Two thirds Syrah with Mourvèdre and Grenache.  Quite rounded but firm fruit on the nose, and on the palate, nicely understated red fruit with a firm backbone of youthful structure.   Élevage mainly in vat.

2012 Grande Cuvée Rouge, Pic St. Loup
The same blend as Bergerie, but with a stricter selection of grapes, given eighteen months ageing in barrel.  Quite firm and smoky on the nose, with youthful oaky fruit on the palate.   Should develop well in bottle. 

And last week Yves Orliac sent me a link to a short film that a friendly filmmaker has produced about the estate.   I thought I would share it with you, for some great views of the Pic St. Loup and the meticulous work of planting a vineyard, as well as the discussion that goes into blending a wine.  Personally I thought the film could have done with some severe editing, but it is one man’s view of one estate in the Pic St. Loup, as Yves explains below: 

« Nadim Zeraïa, franco algérien, photographe& cinéaste, parcoure depuis sa tendre enfance les bords la Méditerranée, d’Alger à Montpellier, appareil photo sur l’épaule.
Fils d’ingénieur agronome, Nadim s’intéresse depuis toujours au monde agricole et plus particulièrement au monde viticole.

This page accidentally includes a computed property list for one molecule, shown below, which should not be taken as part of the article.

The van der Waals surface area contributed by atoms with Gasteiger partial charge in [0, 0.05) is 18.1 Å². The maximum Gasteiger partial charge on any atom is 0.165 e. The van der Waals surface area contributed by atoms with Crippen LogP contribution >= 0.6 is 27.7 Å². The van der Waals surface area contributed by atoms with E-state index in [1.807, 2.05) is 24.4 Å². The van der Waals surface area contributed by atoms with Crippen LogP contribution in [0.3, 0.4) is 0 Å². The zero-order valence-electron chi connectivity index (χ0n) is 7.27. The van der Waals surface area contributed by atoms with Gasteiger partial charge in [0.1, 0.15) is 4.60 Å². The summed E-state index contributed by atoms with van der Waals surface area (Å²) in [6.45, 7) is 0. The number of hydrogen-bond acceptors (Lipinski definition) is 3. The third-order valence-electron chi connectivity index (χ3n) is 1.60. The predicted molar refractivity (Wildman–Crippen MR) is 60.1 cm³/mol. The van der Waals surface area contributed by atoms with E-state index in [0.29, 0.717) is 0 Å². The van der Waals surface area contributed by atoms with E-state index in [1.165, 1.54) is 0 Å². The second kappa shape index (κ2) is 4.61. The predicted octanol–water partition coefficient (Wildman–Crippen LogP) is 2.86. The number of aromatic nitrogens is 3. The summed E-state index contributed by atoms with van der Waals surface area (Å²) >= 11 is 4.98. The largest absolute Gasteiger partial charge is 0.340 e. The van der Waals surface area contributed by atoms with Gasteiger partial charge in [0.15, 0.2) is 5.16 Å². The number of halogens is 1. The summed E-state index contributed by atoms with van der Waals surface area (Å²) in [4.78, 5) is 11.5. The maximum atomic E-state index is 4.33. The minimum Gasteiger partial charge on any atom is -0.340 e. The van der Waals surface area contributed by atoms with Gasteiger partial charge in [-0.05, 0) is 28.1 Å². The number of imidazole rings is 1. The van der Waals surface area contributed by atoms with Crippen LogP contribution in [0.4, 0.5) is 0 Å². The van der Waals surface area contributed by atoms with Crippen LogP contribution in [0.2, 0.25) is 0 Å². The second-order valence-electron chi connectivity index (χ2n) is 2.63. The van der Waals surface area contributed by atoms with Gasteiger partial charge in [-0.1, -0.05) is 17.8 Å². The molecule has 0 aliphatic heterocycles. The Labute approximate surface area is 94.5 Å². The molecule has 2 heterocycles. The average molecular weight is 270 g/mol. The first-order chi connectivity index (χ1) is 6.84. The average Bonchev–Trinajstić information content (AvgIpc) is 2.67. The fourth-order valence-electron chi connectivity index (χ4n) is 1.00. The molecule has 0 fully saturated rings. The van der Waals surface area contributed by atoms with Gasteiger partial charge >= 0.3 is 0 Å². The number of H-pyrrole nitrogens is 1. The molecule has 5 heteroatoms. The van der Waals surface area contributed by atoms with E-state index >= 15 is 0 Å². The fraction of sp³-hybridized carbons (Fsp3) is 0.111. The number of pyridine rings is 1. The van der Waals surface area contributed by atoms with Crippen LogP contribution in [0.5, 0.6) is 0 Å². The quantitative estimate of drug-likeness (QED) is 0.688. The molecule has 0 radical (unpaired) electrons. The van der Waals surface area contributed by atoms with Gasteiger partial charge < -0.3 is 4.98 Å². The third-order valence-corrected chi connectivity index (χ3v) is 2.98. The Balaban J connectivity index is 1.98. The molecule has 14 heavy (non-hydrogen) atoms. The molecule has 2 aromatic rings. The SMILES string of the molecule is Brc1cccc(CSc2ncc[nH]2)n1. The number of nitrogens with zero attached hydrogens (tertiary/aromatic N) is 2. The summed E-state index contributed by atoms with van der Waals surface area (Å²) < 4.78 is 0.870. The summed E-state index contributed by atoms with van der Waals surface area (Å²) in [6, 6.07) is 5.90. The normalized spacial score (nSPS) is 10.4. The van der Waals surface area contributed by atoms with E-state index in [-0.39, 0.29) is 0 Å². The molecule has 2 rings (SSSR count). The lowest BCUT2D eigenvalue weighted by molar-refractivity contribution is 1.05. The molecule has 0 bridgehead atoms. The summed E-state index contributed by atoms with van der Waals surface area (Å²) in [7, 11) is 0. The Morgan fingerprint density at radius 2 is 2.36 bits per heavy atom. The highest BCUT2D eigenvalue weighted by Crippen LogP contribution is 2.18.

Suite à une rencontre fortuite avec l’un d’entre nous, il a voulu porter un regard sur l’importance de la viticulture sur les hauteurs de l’arrière pays montpelliérain, à savoir le Pic Saint Loup.
Durant une année entière, 2014, il a suivi les travaux au Domaine de l’Hortus. Il nous a accompagnés dans notre quotidien. Sa présence, son regard nous ont enrichis et grâce à lui, nous avons mis des mots sur nos pratiques. Nous sommes heureux de vous présenter le fruit de son travail et la concrétisation d’une réflexion : bon film !!! »

A brief synopsis explains that Nadim Zeraia has spent his life around the Mediterranean with a camera to hand and is particularly interested in the world of wine, and wanted to explore the hinterland of Montpellier and the Pic St Loup.  So during 2014 he followed the work at Domaine de l’Hortus and this is the result. 

Thursday, 5 March 2015

Domaine Toupie

I have often enjoyed the vignerons independents tasting in Paris, but there is also a small version in London every year, which is good for a discovery or two, or an update.   So continuing the Roussillon theme of my previous post, but one, I was delighted to find Jérôme Collas from Domaine la Toupie at the tasting. His wine fared pretty well in Decanter's tasting, so unlike some of his confrères, he was not after my blood.  He explained how 2012 was his first vintage.  He is a trained oenologist, and used to work for the large cooperative, Mont Tauch in Tuchan, which once did so much to promote the wines of the Corbières, but has now fallen on hard times. Dominic George had already introduced me to one of Jérôme’s wines - see my post on Le Wine Shop from November.